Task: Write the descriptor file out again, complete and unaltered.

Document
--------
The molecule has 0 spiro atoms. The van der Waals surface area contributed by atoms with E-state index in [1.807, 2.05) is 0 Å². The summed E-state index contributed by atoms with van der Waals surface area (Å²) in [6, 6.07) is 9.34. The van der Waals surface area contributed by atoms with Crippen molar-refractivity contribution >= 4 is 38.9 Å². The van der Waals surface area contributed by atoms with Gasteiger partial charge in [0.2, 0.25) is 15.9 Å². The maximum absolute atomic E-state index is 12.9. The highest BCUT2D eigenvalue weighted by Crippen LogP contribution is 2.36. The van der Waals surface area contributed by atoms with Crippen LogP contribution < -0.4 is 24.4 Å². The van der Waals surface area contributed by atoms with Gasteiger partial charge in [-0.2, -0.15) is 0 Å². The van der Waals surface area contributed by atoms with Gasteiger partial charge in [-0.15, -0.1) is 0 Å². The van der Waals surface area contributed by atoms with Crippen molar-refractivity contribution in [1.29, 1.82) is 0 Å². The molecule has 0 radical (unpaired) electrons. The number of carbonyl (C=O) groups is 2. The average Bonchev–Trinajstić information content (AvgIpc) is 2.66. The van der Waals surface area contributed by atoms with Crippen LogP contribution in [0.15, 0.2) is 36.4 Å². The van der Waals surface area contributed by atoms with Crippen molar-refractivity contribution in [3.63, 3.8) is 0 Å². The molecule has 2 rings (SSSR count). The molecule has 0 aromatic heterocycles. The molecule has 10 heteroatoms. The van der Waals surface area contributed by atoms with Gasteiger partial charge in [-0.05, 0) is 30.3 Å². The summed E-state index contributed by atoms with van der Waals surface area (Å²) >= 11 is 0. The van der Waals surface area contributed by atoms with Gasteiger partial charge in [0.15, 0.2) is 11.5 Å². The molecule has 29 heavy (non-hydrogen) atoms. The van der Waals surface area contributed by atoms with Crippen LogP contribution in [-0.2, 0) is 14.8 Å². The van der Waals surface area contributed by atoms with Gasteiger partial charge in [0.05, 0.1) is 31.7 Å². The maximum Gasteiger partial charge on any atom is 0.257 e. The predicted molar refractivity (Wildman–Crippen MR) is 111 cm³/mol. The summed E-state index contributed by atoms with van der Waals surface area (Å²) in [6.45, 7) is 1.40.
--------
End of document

The molecule has 0 spiro atoms. The van der Waals surface area contributed by atoms with E-state index in [1.807, 2.05) is 0 Å². The summed E-state index contributed by atoms with van der Waals surface area (Å²) in [6, 6.07) is 9.34. The van der Waals surface area contributed by atoms with Crippen molar-refractivity contribution >= 4 is 38.9 Å². The van der Waals surface area contributed by atoms with Gasteiger partial charge in [0.2, 0.25) is 15.9 Å². The maximum absolute atomic E-state index is 12.9. The highest BCUT2D eigenvalue weighted by Crippen LogP contribution is 2.36. The van der Waals surface area contributed by atoms with Crippen LogP contribution < -0.4 is 24.4 Å². The van der Waals surface area contributed by atoms with Gasteiger partial charge in [-0.2, -0.15) is 0 Å². The van der Waals surface area contributed by atoms with Gasteiger partial charge in [-0.15, -0.1) is 0 Å². The van der Waals surface area contributed by atoms with Crippen molar-refractivity contribution in [1.29, 1.82) is 0 Å². The molecule has 0 radical (unpaired) electrons. The number of carbonyl (C=O) groups is 2. The average Bonchev–Trinajstić information content (AvgIpc) is 2.66. The van der Waals surface area contributed by atoms with Crippen LogP contribution in [0.15, 0.2) is 36.4 Å². The van der Waals surface area contributed by atoms with Crippen molar-refractivity contribution in [3.63, 3.8) is 0 Å². The molecule has 2 rings (SSSR count). The molecule has 0 aromatic heterocycles. The molecule has 10 heteroatoms. The van der Waals surface area contributed by atoms with Gasteiger partial charge in [-0.05, 0) is 30.3 Å². The summed E-state index contributed by atoms with van der Waals surface area (Å²) >= 11 is 0. The van der Waals surface area contributed by atoms with Gasteiger partial charge in [0.15, 0.2) is 11.5 Å². The molecule has 29 heavy (non-hydrogen) atoms. The van der Waals surface area contributed by atoms with Crippen LogP contribution in [-0.2, 0) is 14.8 Å². The van der Waals surface area contributed by atoms with Gasteiger partial charge in [0.05, 0.1) is 31.7 Å². The maximum Gasteiger partial charge on any atom is 0.257 e. The predicted molar refractivity (Wildman–Crippen MR) is 111 cm³/mol. The summed E-state index contributed by atoms with van der Waals surface area (Å²) in [6.45, 7) is 1.40.